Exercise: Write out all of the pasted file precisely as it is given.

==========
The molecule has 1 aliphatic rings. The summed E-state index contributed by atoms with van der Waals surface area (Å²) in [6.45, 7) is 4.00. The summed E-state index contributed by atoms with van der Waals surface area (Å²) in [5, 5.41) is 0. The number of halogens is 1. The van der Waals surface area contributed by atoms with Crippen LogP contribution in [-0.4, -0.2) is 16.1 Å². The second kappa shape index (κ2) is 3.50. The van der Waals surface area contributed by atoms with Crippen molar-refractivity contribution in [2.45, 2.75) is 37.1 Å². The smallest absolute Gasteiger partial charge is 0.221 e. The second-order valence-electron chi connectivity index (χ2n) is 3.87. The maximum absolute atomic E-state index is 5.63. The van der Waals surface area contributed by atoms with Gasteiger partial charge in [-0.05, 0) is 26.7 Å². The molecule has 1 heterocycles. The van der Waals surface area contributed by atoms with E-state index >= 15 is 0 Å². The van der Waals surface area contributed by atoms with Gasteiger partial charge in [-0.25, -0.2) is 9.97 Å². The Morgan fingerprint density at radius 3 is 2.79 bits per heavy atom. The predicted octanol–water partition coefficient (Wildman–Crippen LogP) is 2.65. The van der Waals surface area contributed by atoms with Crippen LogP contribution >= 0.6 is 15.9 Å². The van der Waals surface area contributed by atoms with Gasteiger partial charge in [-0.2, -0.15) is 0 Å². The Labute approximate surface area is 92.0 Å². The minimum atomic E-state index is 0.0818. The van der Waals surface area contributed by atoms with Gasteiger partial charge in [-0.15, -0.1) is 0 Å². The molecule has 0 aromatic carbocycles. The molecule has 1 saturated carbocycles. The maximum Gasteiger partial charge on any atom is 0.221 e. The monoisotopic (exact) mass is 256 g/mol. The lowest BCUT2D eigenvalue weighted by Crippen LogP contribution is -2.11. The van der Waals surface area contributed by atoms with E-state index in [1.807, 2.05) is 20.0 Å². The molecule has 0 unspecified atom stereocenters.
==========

The molecule has 1 aliphatic rings. The summed E-state index contributed by atoms with van der Waals surface area (Å²) in [6.45, 7) is 4.00. The summed E-state index contributed by atoms with van der Waals surface area (Å²) in [5, 5.41) is 0. The number of halogens is 1. The van der Waals surface area contributed by atoms with Crippen LogP contribution in [-0.4, -0.2) is 16.1 Å². The second kappa shape index (κ2) is 3.50. The van der Waals surface area contributed by atoms with Crippen molar-refractivity contribution in [2.45, 2.75) is 37.1 Å². The smallest absolute Gasteiger partial charge is 0.221 e. The second-order valence-electron chi connectivity index (χ2n) is 3.87. The maximum absolute atomic E-state index is 5.63. The van der Waals surface area contributed by atoms with Gasteiger partial charge in [-0.05, 0) is 26.7 Å². The molecule has 1 heterocycles. The van der Waals surface area contributed by atoms with E-state index >= 15 is 0 Å². The van der Waals surface area contributed by atoms with Gasteiger partial charge in [-0.25, -0.2) is 9.97 Å². The Morgan fingerprint density at radius 3 is 2.79 bits per heavy atom. The predicted octanol–water partition coefficient (Wildman–Crippen LogP) is 2.65. The van der Waals surface area contributed by atoms with Crippen LogP contribution >= 0.6 is 15.9 Å². The van der Waals surface area contributed by atoms with Gasteiger partial charge in [-0.2, -0.15) is 0 Å². The Labute approximate surface area is 92.0 Å². The minimum atomic E-state index is 0.0818. The van der Waals surface area contributed by atoms with Gasteiger partial charge in [-0.15, -0.1) is 0 Å². The molecule has 0 aromatic carbocycles. The molecule has 1 saturated carbocycles. The maximum Gasteiger partial charge on any atom is 0.221 e. The monoisotopic (exact) mass is 256 g/mol. The lowest BCUT2D eigenvalue weighted by Crippen LogP contribution is -2.11. The van der Waals surface area contributed by atoms with E-state index in [1.807, 2.05) is 20.0 Å². The molecule has 0 unspecified atom stereocenters.